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Reviews Categories | Ham Software - Other than logging | 4NEC2 freeware antenna modeller and optimizer Help

Reviews Summary for 4NEC2 freeware antenna modeller and optimizer
4NEC2 freeware antenna modeller and optimizer Reviews: 17 Average rating: 5.0/5 MSRP: $0.01
Description: 4nec2 is a freeware Nec-2/4 based antenna modeller and (genetic) optimizer capable of running up to 11000 segments. It also includes state-of-the-art 3D visualization and a drawing style structure editor.
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N2UJN Rating: 5/5 Jul 3, 2016 08:01 Send this review to a friend
Best Software for Ham Antenna Simulation  Time owned: more than 12 months
4NEC2 was created by Arie Voors in his long pursuit (early-90's to 2008) to put a wrapper around the public domain NEC2 Fortran code made public by the Lawrence Livermore National Lab in the USA.

The current wrapper is C++ based with incredible capability of which I will document part of that capability here.

I) There are three ways to view the far field antenna pattern upon creating a model and running it.

a) using the 2D default view that pops up after the run. This enables rotating through user specified slices around 360 degrees and pulling detailed gain data as a function of angle and azimuth angle.

b) using the 3D, color coded view available from the drop down 3D selection after running a model. In this view one can show the antenna, and, its full 3D, color coded in terms of dBi gain, visual view. This view enables detailed 3D analysis of antenna pattern, in the context of the antenna placement, for understanding peaks, nulls, and all aspects of complex far field propagation. I used this view to understand my 80m OCF on 40m, 20m, 17m, 12m, and 10m. Very complex patterns appear at all bands < 80m on this antenna.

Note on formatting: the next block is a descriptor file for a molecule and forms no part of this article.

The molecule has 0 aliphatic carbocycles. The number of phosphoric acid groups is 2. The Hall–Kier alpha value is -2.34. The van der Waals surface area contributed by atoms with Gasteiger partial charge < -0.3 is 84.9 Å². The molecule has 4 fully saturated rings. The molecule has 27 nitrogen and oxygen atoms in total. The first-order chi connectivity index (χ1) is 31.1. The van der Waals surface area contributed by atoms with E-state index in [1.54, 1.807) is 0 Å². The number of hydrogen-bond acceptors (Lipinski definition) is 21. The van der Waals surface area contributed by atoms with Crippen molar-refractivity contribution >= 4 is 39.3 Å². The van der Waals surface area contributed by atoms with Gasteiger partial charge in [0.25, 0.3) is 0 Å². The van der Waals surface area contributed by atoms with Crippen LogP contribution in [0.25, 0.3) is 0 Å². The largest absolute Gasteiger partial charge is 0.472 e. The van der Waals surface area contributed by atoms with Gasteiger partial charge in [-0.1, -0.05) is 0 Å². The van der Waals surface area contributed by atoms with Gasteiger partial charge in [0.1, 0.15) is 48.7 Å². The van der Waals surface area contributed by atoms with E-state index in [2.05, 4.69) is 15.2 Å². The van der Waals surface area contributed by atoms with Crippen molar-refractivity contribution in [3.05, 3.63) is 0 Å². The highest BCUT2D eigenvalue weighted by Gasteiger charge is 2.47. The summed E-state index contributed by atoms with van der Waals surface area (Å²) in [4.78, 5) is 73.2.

c) 3D wire view that is selectable on the antenna view that shows as default. You have to select View, then, select far field pattern. A 3D wire view sliced at the angle decrement specified in the simulation setup shows. IF you toggle over to the 2D view, then, rotate through the 2D view, a colored traced on the slice of the 2D view follows the 3D view. AMAZING.

The above three separate graphical capabilities for far field pattern analysis are benchmark analysis tools and NOTHING in EZNEC comes even close to the combined viewing ability in 4NEC2. NOTHING.

II) Symbolic antenna construction within the context of the original FORTRAN card construct for NEC2.

4NEC2 enables the model designer to design the antenna in a symbolic (variable) format. This enables the designer to specify, say, for an OCF, both of the lengths of the segments as variables. In complex antenna models, the variable name can be re-used in multiple locations. Then, if that variable (length for example) needs changing, it can be changed in one place in the model much like a software program. No need to manually change the variable multiple times due to "hardcoding".
Two aspects of 4NEC2 symbolic modeling capability greatly exceed EZNEC capability:

a) The ability to build in, and, use, the original FORTRAN text "card" commands that are documented for 4NEC2 (EZNEC shows nothing of those original commands). Why is this important? The original NEC2 documentation can be read, and, leveraged (unlike EZNEC which does NOT elevate this capability).